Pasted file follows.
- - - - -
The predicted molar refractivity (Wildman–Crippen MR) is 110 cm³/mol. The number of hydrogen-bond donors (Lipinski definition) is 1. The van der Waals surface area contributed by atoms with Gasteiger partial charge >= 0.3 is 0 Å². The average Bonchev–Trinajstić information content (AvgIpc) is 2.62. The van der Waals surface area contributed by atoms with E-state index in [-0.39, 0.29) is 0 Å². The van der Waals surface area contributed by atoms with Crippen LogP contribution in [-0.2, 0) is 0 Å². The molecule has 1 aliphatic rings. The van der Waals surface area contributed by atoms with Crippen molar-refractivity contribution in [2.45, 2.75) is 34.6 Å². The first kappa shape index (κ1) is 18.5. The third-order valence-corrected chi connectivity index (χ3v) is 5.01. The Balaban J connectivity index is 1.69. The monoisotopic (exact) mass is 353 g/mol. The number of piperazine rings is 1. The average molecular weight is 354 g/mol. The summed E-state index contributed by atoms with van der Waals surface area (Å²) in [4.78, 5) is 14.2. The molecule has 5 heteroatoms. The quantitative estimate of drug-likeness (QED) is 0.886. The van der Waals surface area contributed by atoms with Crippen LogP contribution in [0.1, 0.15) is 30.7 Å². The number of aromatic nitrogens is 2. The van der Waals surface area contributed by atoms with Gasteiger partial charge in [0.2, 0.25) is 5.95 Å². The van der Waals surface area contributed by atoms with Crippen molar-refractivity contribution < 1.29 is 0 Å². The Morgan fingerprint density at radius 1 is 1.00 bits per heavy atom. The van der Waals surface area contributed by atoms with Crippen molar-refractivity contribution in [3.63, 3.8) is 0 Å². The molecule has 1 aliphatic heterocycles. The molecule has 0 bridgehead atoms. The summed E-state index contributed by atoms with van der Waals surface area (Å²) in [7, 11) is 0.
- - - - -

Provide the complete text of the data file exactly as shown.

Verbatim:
The predicted molar refractivity (Wildman–Crippen MR) is 110 cm³/mol. The number of hydrogen-bond donors (Lipinski definition) is 1. The van der Waals surface area contributed by atoms with Gasteiger partial charge >= 0.3 is 0 Å². The average Bonchev–Trinajstić information content (AvgIpc) is 2.62. The van der Waals surface area contributed by atoms with E-state index in [-0.39, 0.29) is 0 Å². The van der Waals surface area contributed by atoms with Crippen LogP contribution in [-0.2, 0) is 0 Å². The molecule has 1 aliphatic rings. The van der Waals surface area contributed by atoms with Crippen molar-refractivity contribution in [2.45, 2.75) is 34.6 Å². The first kappa shape index (κ1) is 18.5. The third-order valence-corrected chi connectivity index (χ3v) is 5.01. The Balaban J connectivity index is 1.69. The monoisotopic (exact) mass is 353 g/mol. The number of piperazine rings is 1. The average molecular weight is 354 g/mol. The summed E-state index contributed by atoms with van der Waals surface area (Å²) in [4.78, 5) is 14.2. The molecule has 5 heteroatoms. The quantitative estimate of drug-likeness (QED) is 0.886. The van der Waals surface area contributed by atoms with Crippen LogP contribution in [0.1, 0.15) is 30.7 Å². The number of aromatic nitrogens is 2. The van der Waals surface area contributed by atoms with Gasteiger partial charge in [0.2, 0.25) is 5.95 Å². The van der Waals surface area contributed by atoms with Crippen molar-refractivity contribution < 1.29 is 0 Å². The Morgan fingerprint density at radius 1 is 1.00 bits per heavy atom. The van der Waals surface area contributed by atoms with Crippen molar-refractivity contribution in [3.63, 3.8) is 0 Å². The molecule has 1 aliphatic heterocycles. The molecule has 0 bridgehead atoms. The summed E-state index contributed by atoms with van der Waals surface area (Å²) in [7, 11) is 0.